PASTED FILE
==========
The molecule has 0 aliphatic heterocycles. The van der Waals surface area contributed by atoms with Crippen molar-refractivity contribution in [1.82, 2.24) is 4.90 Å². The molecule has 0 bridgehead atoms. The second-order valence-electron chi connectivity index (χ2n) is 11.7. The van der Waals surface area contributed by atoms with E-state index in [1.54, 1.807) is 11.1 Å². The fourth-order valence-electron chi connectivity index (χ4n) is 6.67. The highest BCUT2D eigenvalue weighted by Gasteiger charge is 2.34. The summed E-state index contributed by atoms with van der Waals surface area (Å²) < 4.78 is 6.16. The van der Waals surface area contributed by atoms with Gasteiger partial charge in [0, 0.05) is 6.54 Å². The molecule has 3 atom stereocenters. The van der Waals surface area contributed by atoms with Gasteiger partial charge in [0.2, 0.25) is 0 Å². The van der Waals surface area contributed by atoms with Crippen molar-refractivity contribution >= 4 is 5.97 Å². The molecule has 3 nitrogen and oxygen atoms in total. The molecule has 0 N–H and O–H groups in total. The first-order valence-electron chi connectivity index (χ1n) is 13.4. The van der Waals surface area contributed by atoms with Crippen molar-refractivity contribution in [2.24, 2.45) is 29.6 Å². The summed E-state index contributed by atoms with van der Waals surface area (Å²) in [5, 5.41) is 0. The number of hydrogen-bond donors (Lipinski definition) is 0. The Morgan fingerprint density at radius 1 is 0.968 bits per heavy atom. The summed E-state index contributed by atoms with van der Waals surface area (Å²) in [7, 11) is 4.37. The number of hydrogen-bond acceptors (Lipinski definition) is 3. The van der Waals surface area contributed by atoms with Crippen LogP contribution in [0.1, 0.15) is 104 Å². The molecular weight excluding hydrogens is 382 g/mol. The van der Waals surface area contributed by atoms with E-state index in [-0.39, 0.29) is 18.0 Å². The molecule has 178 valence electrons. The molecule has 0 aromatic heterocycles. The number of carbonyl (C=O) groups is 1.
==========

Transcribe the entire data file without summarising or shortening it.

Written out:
The molecule has 0 aliphatic heterocycles. The van der Waals surface area contributed by atoms with Crippen molar-refractivity contribution in [1.82, 2.24) is 4.90 Å². The molecule has 0 bridgehead atoms. The second-order valence-electron chi connectivity index (χ2n) is 11.7. The van der Waals surface area contributed by atoms with E-state index in [1.54, 1.807) is 11.1 Å². The fourth-order valence-electron chi connectivity index (χ4n) is 6.67. The highest BCUT2D eigenvalue weighted by Gasteiger charge is 2.34. The summed E-state index contributed by atoms with van der Waals surface area (Å²) < 4.78 is 6.16. The van der Waals surface area contributed by atoms with Gasteiger partial charge in [0, 0.05) is 6.54 Å². The molecule has 3 atom stereocenters. The van der Waals surface area contributed by atoms with Gasteiger partial charge in [0.2, 0.25) is 0 Å². The van der Waals surface area contributed by atoms with Crippen molar-refractivity contribution >= 4 is 5.97 Å². The molecule has 3 nitrogen and oxygen atoms in total. The molecule has 0 N–H and O–H groups in total. The first-order valence-electron chi connectivity index (χ1n) is 13.4. The van der Waals surface area contributed by atoms with Crippen molar-refractivity contribution in [2.24, 2.45) is 29.6 Å². The summed E-state index contributed by atoms with van der Waals surface area (Å²) in [5, 5.41) is 0. The number of hydrogen-bond donors (Lipinski definition) is 0. The Morgan fingerprint density at radius 1 is 0.968 bits per heavy atom. The summed E-state index contributed by atoms with van der Waals surface area (Å²) in [7, 11) is 4.37. The number of hydrogen-bond acceptors (Lipinski definition) is 3. The van der Waals surface area contributed by atoms with Crippen LogP contribution in [0.1, 0.15) is 104 Å². The molecular weight excluding hydrogens is 382 g/mol. The van der Waals surface area contributed by atoms with E-state index in [-0.39, 0.29) is 18.0 Å². The molecule has 178 valence electrons. The molecule has 0 aromatic heterocycles. The number of carbonyl (C=O) groups is 1.